This has caused friction between parties. In an interview with the Independent this month, Brighton band the Big Moon explained how they sold merch at a nearby pub after an argument with a venue asking for 25% of the sales. “Merch is actually the main way that you make anything,” said singer Juliette Jackson, “and then to have venues go, ‘Oh we want that too’? I’m like ‘Give me 25% of your bar takings, because everyone’s here to see our band!’”
Brexit is another factor threatening revenue. Jon Collins, CEO of Live, the body that represents the UK’s live music business, says touring in Europe has become far more complicated. “There are all sorts of restrictions about what you can take now. For every country that you go in, [you have to] do import duty, VAT, and if you’re not registered in each and every one of those countries – which you are almost certainly not – you can’t claim the money back.” Collins contributed to an all-party parliamentary group report arguing that these difficulties have stopped some bands touring altogether.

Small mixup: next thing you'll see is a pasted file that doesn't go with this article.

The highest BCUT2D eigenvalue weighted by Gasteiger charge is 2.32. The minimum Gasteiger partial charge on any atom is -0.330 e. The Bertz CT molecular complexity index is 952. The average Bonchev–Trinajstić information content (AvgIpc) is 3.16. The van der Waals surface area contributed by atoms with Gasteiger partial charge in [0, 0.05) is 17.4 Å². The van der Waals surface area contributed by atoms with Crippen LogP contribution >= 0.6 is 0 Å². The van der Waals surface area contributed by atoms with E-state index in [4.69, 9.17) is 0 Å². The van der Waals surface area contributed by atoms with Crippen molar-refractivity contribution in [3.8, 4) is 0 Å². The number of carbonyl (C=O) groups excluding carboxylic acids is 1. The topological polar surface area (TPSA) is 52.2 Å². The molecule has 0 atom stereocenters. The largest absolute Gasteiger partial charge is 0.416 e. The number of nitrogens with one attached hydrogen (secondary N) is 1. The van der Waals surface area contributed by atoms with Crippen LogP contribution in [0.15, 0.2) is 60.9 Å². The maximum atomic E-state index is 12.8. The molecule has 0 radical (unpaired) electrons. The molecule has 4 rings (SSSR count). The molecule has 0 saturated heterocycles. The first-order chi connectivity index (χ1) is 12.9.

Yet merch remains part of many musicians’ business models – with online shopping one way to circumvent these complications. “We’re seeing more and more artists direct fans to their website, because they don’t want to pay that commission,” says Martin. Sandbag’s A&R head Gaster argues that merch is future-proofed, unlike other parts of the music business: “You can’t illegally download a T-shirt,” he says.
You can, however, buy a T-shirt that doesn’t physically exist. For Travis Scott’s concert in the video game Fortnite, the rapper sold avatar merch, contributing to the $20m he reportedly earned.
Miller is sceptical about whether digital merch could become as highly prized as physical. “I think the reason merch is so interesting is that it’s tangible and people can interact with it – communities are formed,” he says.
Komonibo says that, for fans, wearing something created by your idol remains irresistible. “It sounds creepy,” he says, “but when you love an artist, you want to have a piece of them with you – so you can be connected somehow.”